Favourite thing to do in Birmingham? Traveling around the beautiful city! I love the canal areas around Brindley Place. I have seen huge redevelopment since we were the concrete capital of the world. Shopping, dining or enjoying a glass of red wine in one of the many bars and restaurants. I have spent some late nights and early mornings in the city. The fact I can go and have lots of options be it a cultural experience networking or social, I can not limit it to just one favourite thing.

What makes Birmingham stand out to you? The people make Birmingham not just Brummies. Yes we have our unique accent some people show stronger than others. The atmosphere is buzzing and the quality of life if why we go from strength to strength. I personally think our geographical location is also key central to the north the south. We don’t just welcome diversity we embrace many different cultures and celebrate many different communities here adding to a rich history and an exciting future.

What are your thoughts on the future of Birmingham? I have seen plans on the 15 year economic strategy which look very exciting with more redevelopment and investment improving and growing the city. Quality of life and more homes. Transport link improvements will help other cities benefit whilst also seeing tourism rise. The sky line is also slowly changing and as a city we are. It shy to build iconic looking landmarks be it the city of Birmingham library, the cube, Mailbox, Selfridges disc curve on the bullring to name a few. I can see more people wanting to live here because it is such an amazing city and you can travel to the capital in just a little over an hour by train however you can get there in 2 hours plus for the under a tenner (cheaper than a taxi to my home) the city is going from strength to strength.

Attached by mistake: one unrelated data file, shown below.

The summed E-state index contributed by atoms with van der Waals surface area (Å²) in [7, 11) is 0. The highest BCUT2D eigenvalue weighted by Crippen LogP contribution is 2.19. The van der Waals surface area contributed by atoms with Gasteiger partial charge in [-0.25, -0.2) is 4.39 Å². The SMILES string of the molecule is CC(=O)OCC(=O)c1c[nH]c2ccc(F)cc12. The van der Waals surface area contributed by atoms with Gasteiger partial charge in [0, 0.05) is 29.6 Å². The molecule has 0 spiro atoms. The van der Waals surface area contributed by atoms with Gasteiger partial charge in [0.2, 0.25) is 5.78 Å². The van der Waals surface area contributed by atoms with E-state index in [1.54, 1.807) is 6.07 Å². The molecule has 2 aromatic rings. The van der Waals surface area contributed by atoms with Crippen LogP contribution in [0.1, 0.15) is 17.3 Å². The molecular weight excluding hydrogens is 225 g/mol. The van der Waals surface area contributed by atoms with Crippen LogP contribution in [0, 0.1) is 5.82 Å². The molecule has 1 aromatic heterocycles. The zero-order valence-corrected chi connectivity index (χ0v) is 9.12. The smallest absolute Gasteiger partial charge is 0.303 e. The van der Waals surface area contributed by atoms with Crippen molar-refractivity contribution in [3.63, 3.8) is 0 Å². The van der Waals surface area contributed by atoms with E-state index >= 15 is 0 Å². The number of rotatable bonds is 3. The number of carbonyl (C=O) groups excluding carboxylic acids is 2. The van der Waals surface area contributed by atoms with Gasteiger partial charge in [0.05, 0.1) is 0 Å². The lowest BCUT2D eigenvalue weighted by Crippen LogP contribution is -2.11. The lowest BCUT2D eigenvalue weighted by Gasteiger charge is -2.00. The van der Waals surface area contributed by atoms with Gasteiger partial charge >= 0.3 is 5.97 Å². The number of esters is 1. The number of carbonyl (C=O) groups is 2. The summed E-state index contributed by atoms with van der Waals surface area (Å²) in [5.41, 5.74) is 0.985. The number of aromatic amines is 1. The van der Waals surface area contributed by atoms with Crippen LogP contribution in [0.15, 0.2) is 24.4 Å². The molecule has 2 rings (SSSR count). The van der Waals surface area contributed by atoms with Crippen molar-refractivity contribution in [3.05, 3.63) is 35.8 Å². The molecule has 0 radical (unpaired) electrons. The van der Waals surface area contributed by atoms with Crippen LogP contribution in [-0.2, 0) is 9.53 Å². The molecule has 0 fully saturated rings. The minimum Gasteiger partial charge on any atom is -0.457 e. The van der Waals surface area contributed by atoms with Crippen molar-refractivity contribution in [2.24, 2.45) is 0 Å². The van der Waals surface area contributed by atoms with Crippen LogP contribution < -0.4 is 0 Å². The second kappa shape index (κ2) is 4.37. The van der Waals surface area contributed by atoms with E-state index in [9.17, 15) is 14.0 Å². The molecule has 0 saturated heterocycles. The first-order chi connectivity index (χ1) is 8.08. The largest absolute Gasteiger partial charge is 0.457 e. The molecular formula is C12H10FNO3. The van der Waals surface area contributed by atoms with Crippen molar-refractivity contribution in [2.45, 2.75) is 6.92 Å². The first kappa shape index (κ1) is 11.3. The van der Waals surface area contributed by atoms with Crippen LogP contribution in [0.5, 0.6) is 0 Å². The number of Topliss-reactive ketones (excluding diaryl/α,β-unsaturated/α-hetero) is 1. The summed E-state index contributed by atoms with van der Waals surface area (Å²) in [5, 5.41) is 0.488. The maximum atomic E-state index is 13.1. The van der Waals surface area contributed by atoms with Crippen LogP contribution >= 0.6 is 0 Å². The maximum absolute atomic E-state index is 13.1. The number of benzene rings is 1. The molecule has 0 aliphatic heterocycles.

If you could change one thing about Birmingham, what would it be? I would have a monorail system installed. I know they have just bought back modern tram with the metro however u would be in favour of a superior transport system. Despite multiple bus and train routes in and out of the city these can be crowded at the best of times.

Who’s the most famous person you think is from Birmingham? Tough question, I think my fellow BCU honorary Mr Birmingham Jasper Carrot. Great comedian and all round humble.

Who are your heroes? 3 people you look up to? Martin Luther King Jr, Patrick Joseph Whelan (My father) Paul Daniels (magician).

If you had a dinner party, which 3 people would you invite? Nick Clegg MP, Dwayne “The Rock” Johnson & Trevor Francis.

What are your plans for the future? I don’t plan for the future. I always let the present take me there. The past taught me to appreciate life and live every day as it comes. I will continue to champion for human rights and seeing body modification move forward from an unregulated industry to having a national register and being recognised. Also continuing awareness and being active for positive change.

Who’s the most famous person in your phone book? Katie Piper.

Info

Category:

Lifestyle